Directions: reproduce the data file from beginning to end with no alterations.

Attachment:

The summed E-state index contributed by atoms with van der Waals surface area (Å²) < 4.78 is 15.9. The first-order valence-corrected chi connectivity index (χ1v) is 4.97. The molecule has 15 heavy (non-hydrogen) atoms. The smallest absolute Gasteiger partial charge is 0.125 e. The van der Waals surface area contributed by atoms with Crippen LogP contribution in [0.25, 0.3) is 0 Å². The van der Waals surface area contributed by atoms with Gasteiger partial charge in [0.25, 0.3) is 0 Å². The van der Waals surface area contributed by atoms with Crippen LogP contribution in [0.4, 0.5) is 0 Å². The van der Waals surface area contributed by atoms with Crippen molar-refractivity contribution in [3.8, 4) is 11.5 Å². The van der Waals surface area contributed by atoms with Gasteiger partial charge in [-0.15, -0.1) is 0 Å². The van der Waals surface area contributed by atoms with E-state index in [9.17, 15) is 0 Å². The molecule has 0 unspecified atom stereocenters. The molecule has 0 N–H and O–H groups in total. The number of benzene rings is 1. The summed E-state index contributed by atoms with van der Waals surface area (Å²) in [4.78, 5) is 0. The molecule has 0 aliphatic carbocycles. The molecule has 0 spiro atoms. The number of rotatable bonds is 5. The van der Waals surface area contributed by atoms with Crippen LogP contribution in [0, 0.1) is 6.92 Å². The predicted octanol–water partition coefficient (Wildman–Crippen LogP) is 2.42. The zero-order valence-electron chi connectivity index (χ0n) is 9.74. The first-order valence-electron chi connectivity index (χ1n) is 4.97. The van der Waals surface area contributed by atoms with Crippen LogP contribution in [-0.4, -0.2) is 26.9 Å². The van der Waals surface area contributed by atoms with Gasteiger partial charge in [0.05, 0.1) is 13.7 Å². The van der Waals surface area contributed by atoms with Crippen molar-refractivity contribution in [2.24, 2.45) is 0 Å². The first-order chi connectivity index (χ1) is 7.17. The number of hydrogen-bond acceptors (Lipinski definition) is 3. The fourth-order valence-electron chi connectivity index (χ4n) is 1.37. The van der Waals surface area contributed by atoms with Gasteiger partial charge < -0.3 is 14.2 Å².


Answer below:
The summed E-state index contributed by atoms with van der Waals surface area (Å²) < 4.78 is 15.9. The first-order valence-corrected chi connectivity index (χ1v) is 4.97. The molecule has 15 heavy (non-hydrogen) atoms. The smallest absolute Gasteiger partial charge is 0.125 e. The van der Waals surface area contributed by atoms with Crippen LogP contribution in [0.25, 0.3) is 0 Å². The van der Waals surface area contributed by atoms with Gasteiger partial charge in [0.25, 0.3) is 0 Å². The van der Waals surface area contributed by atoms with Crippen LogP contribution in [0.4, 0.5) is 0 Å². The van der Waals surface area contributed by atoms with Crippen molar-refractivity contribution in [3.8, 4) is 11.5 Å². The van der Waals surface area contributed by atoms with Gasteiger partial charge in [-0.15, -0.1) is 0 Å². The van der Waals surface area contributed by atoms with E-state index in [9.17, 15) is 0 Å². The molecule has 0 unspecified atom stereocenters. The molecule has 0 N–H and O–H groups in total. The number of benzene rings is 1. The summed E-state index contributed by atoms with van der Waals surface area (Å²) in [4.78, 5) is 0. The molecule has 0 aliphatic carbocycles. The molecule has 0 spiro atoms. The number of rotatable bonds is 5. The van der Waals surface area contributed by atoms with Crippen LogP contribution in [0, 0.1) is 6.92 Å². The predicted octanol–water partition coefficient (Wildman–Crippen LogP) is 2.42. The zero-order valence-electron chi connectivity index (χ0n) is 9.74. The first-order valence-electron chi connectivity index (χ1n) is 4.97. The van der Waals surface area contributed by atoms with Crippen LogP contribution in [-0.4, -0.2) is 26.9 Å². The van der Waals surface area contributed by atoms with Gasteiger partial charge in [0.05, 0.1) is 13.7 Å². The van der Waals surface area contributed by atoms with Crippen molar-refractivity contribution in [2.24, 2.45) is 0 Å². The first-order chi connectivity index (χ1) is 7.17. The number of hydrogen-bond acceptors (Lipinski definition) is 3. The fourth-order valence-electron chi connectivity index (χ4n) is 1.37. The van der Waals surface area contributed by atoms with Gasteiger partial charge < -0.3 is 14.2 Å².